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Leaning In

New President John Marshall is strengthening the responsibility a campus has to its students and community

An important aspect of higher education is that it’s one of the few places where people are given the time and resources to imagine their future and then build it. Colorado Mesa University understands that its responsibility to society spans far beyond books, exams and diplomas. With a bold strategic plan and the right leader, a healthy campus can elevate its city, its county, its country. Colorado Mesa University’s new president is doing just that by encouraging Mavericks, and the larger community, to lean in.


CMU President John Marshall has spent the first few months in his new role strengthening the way the campus serves the region. One of those ways has been by recognizing the intricacies in today’s world and talking earnestly about these nuanced differences. But creating a thriving, conscious community takes more than talk. It takes hard work and collaboration. Even more than that, Marshall says, humility and vulnerability have to make their way both in and out of the classroom.


“What we’re doing at Colorado Mesa University is we are seeing one another as individuals, not as groups. How we do that is we have to be in relationships with one another,” said Marshall. “We have to be willing to see the complexities and uniqueness and wonders of every individual on this campus.”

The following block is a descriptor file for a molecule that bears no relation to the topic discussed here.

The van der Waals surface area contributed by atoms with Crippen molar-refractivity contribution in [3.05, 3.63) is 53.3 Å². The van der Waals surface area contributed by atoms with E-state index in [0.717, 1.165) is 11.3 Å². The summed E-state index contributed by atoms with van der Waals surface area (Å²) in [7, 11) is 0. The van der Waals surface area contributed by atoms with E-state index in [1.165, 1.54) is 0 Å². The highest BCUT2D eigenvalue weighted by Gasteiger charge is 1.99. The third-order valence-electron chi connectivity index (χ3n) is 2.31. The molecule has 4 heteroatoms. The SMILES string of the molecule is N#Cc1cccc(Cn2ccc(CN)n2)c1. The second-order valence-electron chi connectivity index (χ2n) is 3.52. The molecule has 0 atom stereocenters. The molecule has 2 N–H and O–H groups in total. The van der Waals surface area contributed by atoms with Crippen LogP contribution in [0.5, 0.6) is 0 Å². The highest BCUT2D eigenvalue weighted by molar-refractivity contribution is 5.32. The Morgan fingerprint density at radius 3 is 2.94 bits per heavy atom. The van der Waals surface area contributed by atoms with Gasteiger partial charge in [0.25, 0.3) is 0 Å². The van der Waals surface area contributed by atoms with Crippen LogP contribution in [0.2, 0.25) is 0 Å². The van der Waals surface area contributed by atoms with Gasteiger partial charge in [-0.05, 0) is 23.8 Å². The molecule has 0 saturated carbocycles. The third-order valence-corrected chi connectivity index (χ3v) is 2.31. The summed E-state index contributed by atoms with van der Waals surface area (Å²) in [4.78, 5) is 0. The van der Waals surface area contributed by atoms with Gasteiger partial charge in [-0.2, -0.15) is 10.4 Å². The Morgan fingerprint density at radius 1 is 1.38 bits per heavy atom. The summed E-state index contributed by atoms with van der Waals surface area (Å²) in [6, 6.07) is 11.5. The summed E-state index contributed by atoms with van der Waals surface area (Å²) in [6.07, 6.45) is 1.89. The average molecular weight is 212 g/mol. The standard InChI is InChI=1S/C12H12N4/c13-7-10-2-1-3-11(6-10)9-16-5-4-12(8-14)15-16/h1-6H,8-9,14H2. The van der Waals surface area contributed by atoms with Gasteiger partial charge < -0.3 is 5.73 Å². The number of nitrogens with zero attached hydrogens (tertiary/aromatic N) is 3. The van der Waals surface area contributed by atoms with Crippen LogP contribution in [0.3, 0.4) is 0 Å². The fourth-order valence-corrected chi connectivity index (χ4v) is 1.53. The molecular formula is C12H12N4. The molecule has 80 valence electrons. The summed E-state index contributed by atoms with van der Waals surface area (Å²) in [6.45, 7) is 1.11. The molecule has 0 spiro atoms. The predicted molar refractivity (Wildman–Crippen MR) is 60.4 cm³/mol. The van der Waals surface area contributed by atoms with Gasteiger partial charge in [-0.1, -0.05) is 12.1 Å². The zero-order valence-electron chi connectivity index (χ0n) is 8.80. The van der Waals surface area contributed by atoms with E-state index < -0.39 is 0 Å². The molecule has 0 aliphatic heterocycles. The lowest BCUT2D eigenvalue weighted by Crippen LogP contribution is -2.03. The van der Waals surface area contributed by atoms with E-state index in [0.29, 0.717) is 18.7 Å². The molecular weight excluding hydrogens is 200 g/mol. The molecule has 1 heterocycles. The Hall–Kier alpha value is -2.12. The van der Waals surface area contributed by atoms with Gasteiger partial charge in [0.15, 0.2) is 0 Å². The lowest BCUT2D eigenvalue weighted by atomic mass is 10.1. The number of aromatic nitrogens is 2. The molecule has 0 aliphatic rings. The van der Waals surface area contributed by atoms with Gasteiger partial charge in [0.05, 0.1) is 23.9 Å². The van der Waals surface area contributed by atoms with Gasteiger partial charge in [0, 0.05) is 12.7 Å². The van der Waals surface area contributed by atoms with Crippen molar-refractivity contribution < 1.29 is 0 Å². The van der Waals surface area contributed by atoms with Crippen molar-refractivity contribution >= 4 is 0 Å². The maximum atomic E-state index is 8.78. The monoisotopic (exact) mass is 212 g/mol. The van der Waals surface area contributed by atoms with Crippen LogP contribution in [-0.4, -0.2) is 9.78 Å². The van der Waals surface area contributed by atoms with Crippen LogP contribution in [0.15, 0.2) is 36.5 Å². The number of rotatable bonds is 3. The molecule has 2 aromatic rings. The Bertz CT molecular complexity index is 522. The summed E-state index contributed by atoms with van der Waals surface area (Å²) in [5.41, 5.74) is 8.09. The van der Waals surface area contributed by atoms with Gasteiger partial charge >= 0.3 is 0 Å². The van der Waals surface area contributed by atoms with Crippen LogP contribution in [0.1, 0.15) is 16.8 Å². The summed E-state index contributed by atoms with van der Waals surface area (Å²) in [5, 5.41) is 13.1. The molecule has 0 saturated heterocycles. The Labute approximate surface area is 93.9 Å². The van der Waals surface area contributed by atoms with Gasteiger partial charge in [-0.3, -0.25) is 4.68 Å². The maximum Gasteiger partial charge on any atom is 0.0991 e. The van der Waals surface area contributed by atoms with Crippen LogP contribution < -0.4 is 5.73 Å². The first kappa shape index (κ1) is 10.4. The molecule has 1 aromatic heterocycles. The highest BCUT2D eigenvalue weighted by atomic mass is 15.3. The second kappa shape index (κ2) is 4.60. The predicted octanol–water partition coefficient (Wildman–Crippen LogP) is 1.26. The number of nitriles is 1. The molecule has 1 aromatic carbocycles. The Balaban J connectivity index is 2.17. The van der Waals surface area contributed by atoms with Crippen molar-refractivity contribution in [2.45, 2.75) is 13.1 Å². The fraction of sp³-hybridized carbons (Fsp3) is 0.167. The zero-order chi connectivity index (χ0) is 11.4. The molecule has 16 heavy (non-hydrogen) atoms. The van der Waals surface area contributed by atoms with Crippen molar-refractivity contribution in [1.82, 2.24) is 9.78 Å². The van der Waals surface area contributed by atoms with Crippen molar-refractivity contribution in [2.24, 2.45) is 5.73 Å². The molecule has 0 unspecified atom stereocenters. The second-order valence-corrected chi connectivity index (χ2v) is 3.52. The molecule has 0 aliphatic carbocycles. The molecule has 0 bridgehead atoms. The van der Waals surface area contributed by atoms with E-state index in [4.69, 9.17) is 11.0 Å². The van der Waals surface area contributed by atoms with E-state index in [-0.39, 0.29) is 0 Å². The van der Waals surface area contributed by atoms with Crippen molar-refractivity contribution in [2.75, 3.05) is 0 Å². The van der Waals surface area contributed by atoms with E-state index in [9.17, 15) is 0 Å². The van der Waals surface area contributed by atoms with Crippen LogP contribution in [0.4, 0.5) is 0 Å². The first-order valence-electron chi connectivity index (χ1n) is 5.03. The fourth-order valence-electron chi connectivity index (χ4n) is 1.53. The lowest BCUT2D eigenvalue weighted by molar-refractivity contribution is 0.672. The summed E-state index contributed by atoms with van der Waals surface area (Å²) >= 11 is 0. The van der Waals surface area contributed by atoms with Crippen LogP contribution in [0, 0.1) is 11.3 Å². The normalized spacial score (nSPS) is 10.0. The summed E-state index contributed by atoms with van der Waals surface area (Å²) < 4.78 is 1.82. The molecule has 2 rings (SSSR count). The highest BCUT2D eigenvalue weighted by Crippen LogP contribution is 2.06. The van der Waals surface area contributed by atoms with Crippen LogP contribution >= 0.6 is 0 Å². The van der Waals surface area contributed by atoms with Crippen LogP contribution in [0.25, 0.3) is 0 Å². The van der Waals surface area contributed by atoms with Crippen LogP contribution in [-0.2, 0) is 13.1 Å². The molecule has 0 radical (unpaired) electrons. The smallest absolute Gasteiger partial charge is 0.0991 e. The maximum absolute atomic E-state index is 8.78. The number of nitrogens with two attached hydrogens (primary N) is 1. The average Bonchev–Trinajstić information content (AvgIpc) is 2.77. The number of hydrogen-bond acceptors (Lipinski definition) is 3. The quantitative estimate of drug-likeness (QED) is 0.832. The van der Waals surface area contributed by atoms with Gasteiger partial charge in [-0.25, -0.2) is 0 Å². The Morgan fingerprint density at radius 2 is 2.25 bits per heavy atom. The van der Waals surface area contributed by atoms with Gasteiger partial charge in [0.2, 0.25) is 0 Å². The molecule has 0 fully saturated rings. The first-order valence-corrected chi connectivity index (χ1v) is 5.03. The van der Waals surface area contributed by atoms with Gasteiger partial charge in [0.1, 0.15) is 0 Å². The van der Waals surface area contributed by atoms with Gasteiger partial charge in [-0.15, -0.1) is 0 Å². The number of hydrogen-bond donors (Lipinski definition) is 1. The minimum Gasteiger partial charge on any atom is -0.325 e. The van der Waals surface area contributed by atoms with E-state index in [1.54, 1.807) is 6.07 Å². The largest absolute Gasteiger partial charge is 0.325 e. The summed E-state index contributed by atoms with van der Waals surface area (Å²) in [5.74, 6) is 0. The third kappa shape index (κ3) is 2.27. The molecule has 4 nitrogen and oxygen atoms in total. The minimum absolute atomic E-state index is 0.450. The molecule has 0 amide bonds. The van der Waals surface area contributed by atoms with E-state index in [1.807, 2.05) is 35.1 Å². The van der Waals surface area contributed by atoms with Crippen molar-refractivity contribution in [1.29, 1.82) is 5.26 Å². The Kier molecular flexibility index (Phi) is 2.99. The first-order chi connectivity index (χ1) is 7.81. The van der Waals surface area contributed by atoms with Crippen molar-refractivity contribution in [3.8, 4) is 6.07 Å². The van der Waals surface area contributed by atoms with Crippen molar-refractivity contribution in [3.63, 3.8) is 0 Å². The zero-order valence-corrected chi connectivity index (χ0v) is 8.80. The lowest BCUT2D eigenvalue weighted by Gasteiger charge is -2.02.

Conversations around important topics like COVID-19 vaccines and climate change are likely to make even the most optimistic person feel like the country is more divided than ever. But to Marshall’s point — put two college students with varying points of view in a room together and something magical happens. They learn to speak openly and honestly; they listen, discuss, question, disagree; and then go to a football game together. But it takes a certain type of environment, a certain kind of leader, to make that happen.


“When we talk about higher education, our aspirations have to be more than someone graduating and getting a job. Our aspirations have to be something around the fact that we are preparing the leaders that are going to take our community, our state, our country into the next generation,” said Marshall.